information century, Sarita Devi
know how much we are in hock with.
The government wants to tell you PFI
has delivered £750 billion worth of
investment but editors at a £200
The keeper coming in.
Ten years ago it was fat.
Now public health
enemy one is sugar.
This year marks the introduction
of the sugar tax -
we've already seen some
of the naming and shaming
of companies that aren't prepared
to reduce sugar content.
This programme has been looking
into whether companies are adhering
to the new rules of online sugar
advertising that emerged six months
ago - and our enquiries have been
changing corporate policy,
as James Clayton reports.
About 50% of all the sugar consumed
in the UK comes from this,
British sugar beans,
and for factories like this
one behind me, well,
business is booming.
But the government is trying
to make us eat less sugar.
In April this year, the sugar tax
will come into force,
Public Health England will name
the companies that have
and haven't reduced their sugar
and fat content in March,
and strict new rules
around advertising to
children came in last year.
But the reaction by companies
to these measures has
been, well, varied.
Hurry, hurry, it's the Crazy Crocos!
Back in the day, advertising rules
were a lot more relaxed.
Ten years ago, a review found that
80% of all food advertising
expenditure in children's airtime
on terrestrial channels was for
foods high in salt, sugar or fat.
Well, everybody knows,
Frosties taste great!
In 2008, rules were brought
in to stop these kind of adverts
being shown on children's TV,
rules that were extended
to cover online advertising
and material six months ago.
The Milky Bars are on me!
What does that mean?
Well, here is the Chief Executive of
the Advertising Standards Authority.
So just be clear, if you are
advertising to children,
and you're advertising for sweets
or junk food, you shouldn't be
allowed to advertise
to those children?
That's right, that's right,
and children are defined
as anyone who's under 16,
so it's children, and actually it's
young people, as well.
But Newsnight has been given
examples of online material that
campaigners believe push those rules
to the limit.
The Kinder brand makes chocolate
products aimed at children,
and their website, Magic Kinder,
has a series of games
also aimed at children.
Some have referred to these kinds
of games as adver-games,
and questioned whether they should
be allowed at all.
So what we've got here
is the Magic Kinder website,
so "magic" is the dominant word,
but "Kinder" is there
as well, and you can
see their games, targeting 3+, 5+.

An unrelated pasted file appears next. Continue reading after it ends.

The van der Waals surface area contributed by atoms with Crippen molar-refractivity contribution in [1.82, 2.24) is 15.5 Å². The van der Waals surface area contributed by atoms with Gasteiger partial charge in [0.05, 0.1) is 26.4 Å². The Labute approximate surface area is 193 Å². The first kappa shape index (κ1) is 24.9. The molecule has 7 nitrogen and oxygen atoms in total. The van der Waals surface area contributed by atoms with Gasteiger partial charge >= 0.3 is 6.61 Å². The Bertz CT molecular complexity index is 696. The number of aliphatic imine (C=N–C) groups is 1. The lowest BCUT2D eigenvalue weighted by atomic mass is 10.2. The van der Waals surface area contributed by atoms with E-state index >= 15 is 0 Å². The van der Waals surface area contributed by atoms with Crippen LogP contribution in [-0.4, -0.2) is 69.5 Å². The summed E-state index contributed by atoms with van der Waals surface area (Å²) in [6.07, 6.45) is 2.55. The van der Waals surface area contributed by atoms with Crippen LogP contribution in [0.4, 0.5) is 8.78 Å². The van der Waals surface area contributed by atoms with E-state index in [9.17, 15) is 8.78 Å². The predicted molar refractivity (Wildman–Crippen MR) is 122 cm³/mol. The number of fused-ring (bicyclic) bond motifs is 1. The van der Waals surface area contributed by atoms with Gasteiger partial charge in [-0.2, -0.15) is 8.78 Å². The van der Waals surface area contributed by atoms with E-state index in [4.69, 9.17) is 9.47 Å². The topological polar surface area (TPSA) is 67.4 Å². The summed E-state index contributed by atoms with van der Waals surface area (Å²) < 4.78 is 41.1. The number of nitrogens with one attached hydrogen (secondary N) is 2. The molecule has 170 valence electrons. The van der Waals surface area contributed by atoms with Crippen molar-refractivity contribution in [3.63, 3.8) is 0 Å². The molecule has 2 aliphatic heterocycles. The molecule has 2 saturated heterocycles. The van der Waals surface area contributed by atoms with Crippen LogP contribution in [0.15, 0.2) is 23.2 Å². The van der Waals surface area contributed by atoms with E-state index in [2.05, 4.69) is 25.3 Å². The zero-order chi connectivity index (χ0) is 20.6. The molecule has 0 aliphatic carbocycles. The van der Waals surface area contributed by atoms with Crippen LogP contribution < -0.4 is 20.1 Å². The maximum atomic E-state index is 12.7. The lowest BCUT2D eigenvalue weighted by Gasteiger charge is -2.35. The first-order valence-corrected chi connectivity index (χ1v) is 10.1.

Now you can't see very
strong Kinder advertising,
but once you start getting
into the games, and into
the stories, you can see
very close association,
with the toys that children receive
when they get Kinder Eggs.
I think they're not upholding
the spirit of the rules.
It seems to me that many of them
are playing around in the grey areas
of what is targeting
adults or children.
Adver-games are caught
by exactly the same ban
on advertising to children,
when it comes to products that
are high in fat, salt and sugar,
as any other form of advertising is,
so you should not be,
if you are a company with a brand
that is high in fat,
salt or sugar, you should not be
producing an adver-game for that
brand that targets children,
that appeals to children.
The big question here, then,
is does this constitute
an adver-game at all,
or are they simply fun
video games for kids?
In a statement to
Newsnight, Kinder said...
No products are visible,
but the toys in them are.
Since Newsnight told Kinder
we were doing the story,
the company has said it will now
place an age restriction
on the games.
The Advertising Standards Authority
is looking into the websites.
There are other areas, too,
that are difficult to police.
Take the Chewits Facebook page.
You have to be over 13
to have a Facebook account,
and here Chewits aren't paying
for advertising, they're just
updating their home page,
but what about posts like this one?
The important thing here is to make
sure if you are an advertiser
and you are using Facebook,
as a communicating channel
to get through to people,
is to make sure that you are not
you are not targeting under-16s
with your advertising
for your products that are high
in fat, salt or sugar.
And of course also to make sure that
you are complying with the tougher
content rules for ads,
even assuming you're not doing that.
Chewits told Newsnight that the vast
majority of people interacting
with the Chewits page are over 16.
There's not much doubt that
advertising to children works.
A YouGov poll, commissioned
by Cancer Research UK,
and given to Newsnight,
found that 11-to-19-year-olds
with high ad exposure were almost
three times more likely to have
diets high in salt, sugar and fats.
And where did the survey
find that those young
people watched those ads?
Well, on daytime TV,
sports channels, reality TV,
and, most commonly,
on entertainment shows.
So if you look at viewing figures
of the programmes most
popular with children,
it is that Saturday night
family viewing slot.
Those advertising breaks
are absolutely crammed full
of junk food adverts,
so we found in a study
where we looked at adverts around
The Voice, and Hollyoaks
and The Simpsons, that of the food
and drink in the adverts,
60% of them were for junk food.
So what we would like to see
is a nine o'clock watershed
on junk food marketing.
But for some, this
is a step too far.
You know, a lot of these
foods appeal to adults,
and these companies have a right
to advertise their foods to adults.
These programmes, the Saturday night
programmes, are watched
by massive adult audiences,
and I think it is perfectly fair
that they should be allowed
to advertise to them.
It is not just family shows that
are in the cross hairs
of sugar campaigners.
The rules on advertising to children
on TV haven't changed for ten years,
and some believe those rules